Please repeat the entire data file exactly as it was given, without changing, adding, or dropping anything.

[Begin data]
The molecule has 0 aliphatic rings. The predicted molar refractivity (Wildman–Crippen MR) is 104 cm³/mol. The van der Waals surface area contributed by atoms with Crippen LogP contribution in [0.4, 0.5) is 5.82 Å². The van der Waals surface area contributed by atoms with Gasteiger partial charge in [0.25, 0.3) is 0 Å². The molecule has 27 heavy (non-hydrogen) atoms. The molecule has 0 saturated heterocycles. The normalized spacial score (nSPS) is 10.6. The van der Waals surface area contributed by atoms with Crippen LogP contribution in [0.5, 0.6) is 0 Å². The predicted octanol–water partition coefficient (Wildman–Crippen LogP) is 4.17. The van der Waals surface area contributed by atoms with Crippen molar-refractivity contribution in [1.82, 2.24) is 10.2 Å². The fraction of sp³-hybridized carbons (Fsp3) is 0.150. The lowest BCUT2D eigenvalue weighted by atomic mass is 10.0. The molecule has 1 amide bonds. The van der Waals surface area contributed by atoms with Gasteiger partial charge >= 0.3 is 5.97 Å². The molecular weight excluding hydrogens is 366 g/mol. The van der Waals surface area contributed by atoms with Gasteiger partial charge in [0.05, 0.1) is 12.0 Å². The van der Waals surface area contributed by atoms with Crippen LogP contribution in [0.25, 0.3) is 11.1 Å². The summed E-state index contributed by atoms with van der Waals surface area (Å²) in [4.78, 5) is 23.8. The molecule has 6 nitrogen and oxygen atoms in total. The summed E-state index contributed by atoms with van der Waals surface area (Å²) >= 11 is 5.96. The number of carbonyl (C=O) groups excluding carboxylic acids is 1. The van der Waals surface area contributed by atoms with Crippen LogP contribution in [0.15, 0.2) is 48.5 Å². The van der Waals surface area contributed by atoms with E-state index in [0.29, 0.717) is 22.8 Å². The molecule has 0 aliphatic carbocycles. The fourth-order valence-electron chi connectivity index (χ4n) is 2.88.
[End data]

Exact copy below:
The molecule has 0 aliphatic rings. The predicted molar refractivity (Wildman–Crippen MR) is 104 cm³/mol. The van der Waals surface area contributed by atoms with Crippen LogP contribution in [0.4, 0.5) is 5.82 Å². The van der Waals surface area contributed by atoms with Gasteiger partial charge in [0.25, 0.3) is 0 Å². The molecule has 27 heavy (non-hydrogen) atoms. The molecule has 0 saturated heterocycles. The normalized spacial score (nSPS) is 10.6. The van der Waals surface area contributed by atoms with Crippen LogP contribution in [0.5, 0.6) is 0 Å². The predicted octanol–water partition coefficient (Wildman–Crippen LogP) is 4.17. The van der Waals surface area contributed by atoms with Crippen molar-refractivity contribution in [1.82, 2.24) is 10.2 Å². The fraction of sp³-hybridized carbons (Fsp3) is 0.150. The lowest BCUT2D eigenvalue weighted by atomic mass is 10.0. The molecule has 1 amide bonds. The van der Waals surface area contributed by atoms with Gasteiger partial charge >= 0.3 is 5.97 Å². The molecular weight excluding hydrogens is 366 g/mol. The van der Waals surface area contributed by atoms with Gasteiger partial charge in [0.05, 0.1) is 12.0 Å². The van der Waals surface area contributed by atoms with Crippen LogP contribution in [0.25, 0.3) is 11.1 Å². The summed E-state index contributed by atoms with van der Waals surface area (Å²) in [4.78, 5) is 23.8. The molecule has 6 nitrogen and oxygen atoms in total. The summed E-state index contributed by atoms with van der Waals surface area (Å²) >= 11 is 5.96. The number of carbonyl (C=O) groups excluding carboxylic acids is 1. The van der Waals surface area contributed by atoms with Crippen LogP contribution in [0.15, 0.2) is 48.5 Å². The van der Waals surface area contributed by atoms with E-state index in [0.29, 0.717) is 22.8 Å². The molecule has 0 aliphatic carbocycles. The fourth-order valence-electron chi connectivity index (χ4n) is 2.88.